Parker had a standout season in football, the first-year quarterback helping Clemson reach its first Atlantic Coast Conference championship game. He's kept up that run during his third baseball season on campus, leading the Tigers in home runs, batting average, hits and runs scored.
With every big hit, Parker gets a new barrage of questions from Clemson fans worried their starting quarterback might make a run to the big leagues come June's Major League Baseball draft.
"I get asked the question by the fans during (baseball) games," Parker said Monday after football practice. "I really don't know how to answer any more."
If Parker's worried about his athletic future, he hasn't shown it in either sport.
At football practice, Parker shows off his powerful, accurate arm that brought the Tigers the ACC Atlantic Division title. "Good job, KP," Clemson coach Dabo Swinney shouts.
On the diamond, Parker tops the ACC with 10 homers and a .747 slugging percentage with a power stroke that might be moving him up the baseball draftboard in a couple of months. Baseball America 's Aaron Fitt said in an online chat last week that Parker is playing himself into first-round consideration.
"He offers premium power potential in a draft short on bats, and he's obviously a great athlete," Fitt said.
For Parker, it's a return to his freshman baseball form when he was an all-ACC first-team selection with a team-best 14 homers. He figured to improve on that in 2009, but instead was pulled in two different directions.
Parker could not miss any spring football as he battled for the starting QB vacancy with highly regarded Willy Korn. Parker also had to keep his batting stroke up.
So it was up at 5:30 a.m. or so for position meetings and workouts, a full day of class, then going hard at football practice as he learned Swinney's offense and finally, a full nine innings over at Doug Kingsmore Stadium.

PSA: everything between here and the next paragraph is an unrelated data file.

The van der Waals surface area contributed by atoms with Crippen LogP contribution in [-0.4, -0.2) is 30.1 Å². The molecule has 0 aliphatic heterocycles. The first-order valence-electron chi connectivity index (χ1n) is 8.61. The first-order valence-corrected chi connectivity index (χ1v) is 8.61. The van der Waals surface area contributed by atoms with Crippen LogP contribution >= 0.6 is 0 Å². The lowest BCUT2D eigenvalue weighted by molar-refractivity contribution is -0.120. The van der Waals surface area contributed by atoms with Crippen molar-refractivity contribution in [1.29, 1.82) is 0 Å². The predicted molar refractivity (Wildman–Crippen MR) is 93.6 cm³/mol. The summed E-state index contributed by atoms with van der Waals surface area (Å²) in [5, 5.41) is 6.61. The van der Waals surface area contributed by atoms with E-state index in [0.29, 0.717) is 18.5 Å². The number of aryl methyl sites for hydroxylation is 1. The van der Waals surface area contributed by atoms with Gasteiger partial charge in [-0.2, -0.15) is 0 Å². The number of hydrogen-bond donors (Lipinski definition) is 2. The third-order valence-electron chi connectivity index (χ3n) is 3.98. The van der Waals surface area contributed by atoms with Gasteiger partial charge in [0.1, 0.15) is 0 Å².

Parker couldn't handle it. His average fell as did his home run total, although his season improved after Clemson finished spring football practice in mid-April.
"When you look at last spring, there was a whole lot more pressure," he says. "I was expected to be the best player out there (in baseball), then come over here and lead the team. That was asking the lot."
Parker was named the starting quarterback in August and put up a memorable season with freshman school records of 20 touchdowns and 2,526 yards passing. Parker's football future appeared so bright that one-time competitor Korn opted to transfer to Marshall for next season.
That's what has some Clemson football fans so freaked out. Should Parker get a big-time, first-round, high-dollar offer, his Death Valley days could be finished.
Swinney has been confident Parker will be his passer when the Tigers open against North Texas on Sept. 4. These days, Swinney's also putting in a pitch for Parker's NFL potential.
"I think there would have to be a Brinks truck full of money for him to pass up being the starting quarterback at Clemson and walk away from school and baseball," Swinney said. "... And me personally, and I know everybody wants to debate it, but I think it would be a crying shame for him not to play quarterback and give the NFL a shot. I really do," the coach said.
Parker's not ready to choose. He's always seen himself hitting homers and throwing touchdowns.
"I love doing both and I've never really thought about which one I would pick," he said.
He doesn't have to since Clemson fans are worrying about it for him.